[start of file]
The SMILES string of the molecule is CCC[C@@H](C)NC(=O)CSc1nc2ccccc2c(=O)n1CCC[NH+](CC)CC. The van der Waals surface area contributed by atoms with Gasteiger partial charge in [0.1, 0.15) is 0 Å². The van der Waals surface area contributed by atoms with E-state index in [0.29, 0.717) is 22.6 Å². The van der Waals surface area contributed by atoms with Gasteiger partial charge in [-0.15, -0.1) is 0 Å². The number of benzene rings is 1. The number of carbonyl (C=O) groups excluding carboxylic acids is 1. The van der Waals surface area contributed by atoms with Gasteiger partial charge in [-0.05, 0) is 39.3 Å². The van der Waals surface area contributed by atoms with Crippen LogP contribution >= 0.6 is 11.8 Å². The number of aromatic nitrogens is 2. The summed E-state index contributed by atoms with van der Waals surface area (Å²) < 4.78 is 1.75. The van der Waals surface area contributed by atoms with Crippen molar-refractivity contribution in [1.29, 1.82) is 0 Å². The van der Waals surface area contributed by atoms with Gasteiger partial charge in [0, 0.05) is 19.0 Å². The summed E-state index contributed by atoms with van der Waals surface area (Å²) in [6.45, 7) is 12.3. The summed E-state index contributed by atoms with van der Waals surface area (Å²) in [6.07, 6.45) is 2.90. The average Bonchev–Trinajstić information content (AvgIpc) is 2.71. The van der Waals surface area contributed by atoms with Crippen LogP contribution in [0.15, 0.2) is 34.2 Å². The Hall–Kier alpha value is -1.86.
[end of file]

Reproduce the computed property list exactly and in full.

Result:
The SMILES string of the molecule is CCC[C@@H](C)NC(=O)CSc1nc2ccccc2c(=O)n1CCC[NH+](CC)CC. The van der Waals surface area contributed by atoms with Gasteiger partial charge in [0.1, 0.15) is 0 Å². The van der Waals surface area contributed by atoms with E-state index in [0.29, 0.717) is 22.6 Å². The van der Waals surface area contributed by atoms with Gasteiger partial charge in [-0.15, -0.1) is 0 Å². The number of benzene rings is 1. The number of carbonyl (C=O) groups excluding carboxylic acids is 1. The van der Waals surface area contributed by atoms with Gasteiger partial charge in [-0.05, 0) is 39.3 Å². The van der Waals surface area contributed by atoms with Crippen LogP contribution >= 0.6 is 11.8 Å². The number of aromatic nitrogens is 2. The summed E-state index contributed by atoms with van der Waals surface area (Å²) < 4.78 is 1.75. The van der Waals surface area contributed by atoms with Crippen molar-refractivity contribution in [1.29, 1.82) is 0 Å². The van der Waals surface area contributed by atoms with Gasteiger partial charge in [0, 0.05) is 19.0 Å². The summed E-state index contributed by atoms with van der Waals surface area (Å²) in [6.45, 7) is 12.3. The summed E-state index contributed by atoms with van der Waals surface area (Å²) in [6.07, 6.45) is 2.90. The average Bonchev–Trinajstić information content (AvgIpc) is 2.71. The van der Waals surface area contributed by atoms with Crippen LogP contribution in [0.15, 0.2) is 34.2 Å². The Hall–Kier alpha value is -1.86.